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Delphi Body Works.

Delphi Body Works

There are few manufacturing companies in Indiana, perhaps even in the United States, that can claim a direct influence on historical advancements as varied as mail delivery, education, national defense, social welfare and urban growth. And even fewer Indiana companies can claim to have used that influence while prospering for 143 years.

Delphi Body Works - the state's oldest manufacturing company still operating at the same site and building essentially the same product - can make those claims. But it won't make them too loudly. That would be inconsistent with the company's personality.

Located in Delphi, just one block east of its namesake city's lone stoplight near the intersection of Indiana 25 and U.S. 421, the quiet manufacturer of utility equipment doesn't credit its longevity to technology, sophisticated marketing or aggressive innovation. The key, says its president, Richard Bradshaw, simply has been commitment, customer responsiveness and the ability to change.

"Any company that has existed a long time has either had a perfect product or has had the ability to adapt," explains Bradshaw, the fourth generation of his family to head the privately held business. "And this company has had a lot of people who have looked at what was needed in the market and found a way to meet those needs."

The seeds of that philosophy were planted by the company's founders, a pair of blacksmiths named Dunkle and Kilgore who in 1848 began building steam engines. When their customers expressed a need for wagons and specialized equipment to help mount and transport the steam engines, Bradshaw explains, the founders responded. And as demand for the Indiana-built wagons grew, he says, production of steam engines was phased out and the company was renamed Delphi Wagon Works.

The change of direction proved successful, and the company enjoyed modest growth through the late 1880s. But when competitors began invading the wagon industry, a local farmer and landowner named William Bradshaw was brought into the business for financial support and eventually assumed sole ownership.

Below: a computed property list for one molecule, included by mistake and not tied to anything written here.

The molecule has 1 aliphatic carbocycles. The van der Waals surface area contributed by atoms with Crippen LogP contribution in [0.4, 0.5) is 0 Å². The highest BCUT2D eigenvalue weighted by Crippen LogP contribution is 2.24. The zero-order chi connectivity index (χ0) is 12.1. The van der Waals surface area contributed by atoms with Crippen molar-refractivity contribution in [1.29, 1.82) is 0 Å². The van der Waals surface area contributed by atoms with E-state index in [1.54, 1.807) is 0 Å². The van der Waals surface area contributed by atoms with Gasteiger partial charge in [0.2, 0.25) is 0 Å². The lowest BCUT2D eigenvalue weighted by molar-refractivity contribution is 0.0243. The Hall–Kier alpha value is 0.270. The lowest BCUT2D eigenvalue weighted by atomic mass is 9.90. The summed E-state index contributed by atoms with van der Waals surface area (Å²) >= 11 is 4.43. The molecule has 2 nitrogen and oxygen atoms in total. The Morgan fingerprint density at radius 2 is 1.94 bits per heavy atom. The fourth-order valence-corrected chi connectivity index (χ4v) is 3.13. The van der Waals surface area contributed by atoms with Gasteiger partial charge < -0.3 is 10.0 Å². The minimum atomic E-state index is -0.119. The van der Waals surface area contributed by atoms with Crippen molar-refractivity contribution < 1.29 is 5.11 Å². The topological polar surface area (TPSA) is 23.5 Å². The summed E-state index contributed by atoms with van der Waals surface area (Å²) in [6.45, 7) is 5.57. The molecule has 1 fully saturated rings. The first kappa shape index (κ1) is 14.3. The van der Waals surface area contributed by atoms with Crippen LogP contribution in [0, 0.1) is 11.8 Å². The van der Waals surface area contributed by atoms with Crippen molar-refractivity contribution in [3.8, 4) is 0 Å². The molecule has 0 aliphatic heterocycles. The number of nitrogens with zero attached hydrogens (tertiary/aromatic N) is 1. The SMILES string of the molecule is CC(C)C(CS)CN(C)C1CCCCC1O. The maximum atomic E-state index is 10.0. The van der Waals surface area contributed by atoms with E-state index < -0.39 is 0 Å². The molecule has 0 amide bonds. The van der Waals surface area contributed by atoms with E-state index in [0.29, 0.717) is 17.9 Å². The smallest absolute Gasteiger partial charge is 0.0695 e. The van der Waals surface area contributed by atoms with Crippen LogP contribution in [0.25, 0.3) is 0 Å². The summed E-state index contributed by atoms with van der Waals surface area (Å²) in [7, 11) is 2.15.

As competition grew fiercer, the elder Bradshaw began seeking new markets, his great-grandson says. Among those he discovered was the federal government, which asked Delphi Wagon Works to develop a "buggy" for the delivery of mail to rural areas. The prototype, which was manufactured in the early 1890s, had specially reinforced axles and large wheels for traversing the unpaved terrain of the U.S. countryside.

The advent of free public education opened another market later that decade, Bradshaw continues. By the turn of the century, he says, Delphi Wagon Works was producing and shipping what apparently were the nation's first horse-drawn school buses. The company continued to build school buses for the next 30 years, eventually changing its name to Delphi Body Works following the introduction of gasoline engines, Bradshaw says.

In the 1930s the company changed course again when it was approached by the U.S. Army to develop transportation for President Franklin Roosevelt's Civilian Conservation Corps and other social welfare programs. The specialized vehicles - which allowed for the storage of tools and mechanical equipment - captured the attention of several utility companies that had a need for similar products. "We got into the utility business through the back door," Bradshaw says.

It was a door leading to many opportunities, however. As urban growth increased demand for electricity and other utilities, Delphi Body Works found its niche, and since 1934 the company has been building, mounting, selling and servicing truck-mounted utility accessories almost exclusively. The only foray into other markets occurred during World War II, when the company temporarily produced machined parts for airplane landing gears.

The market that Delphi Body Works currently serves is relatively large, encompassing more than 200 investor-owned power companies, telephone companies and city and regional utilities in Indiana, Illinois, Michigan and Kentucky. But the Delphi manufacturer's share of that market has become, by choice, relatively small. The company now provides equipment to about 20 companies, Bradshaw says, including PSI Energy Inc., Indianapolis Power & Light Co., Northern Indiana Public Service Co., Southern Indiana Gas & Electric Co., Detroit Edison, Louisville Gas & Electric, Illinois' Commonwealth Edison and several cities.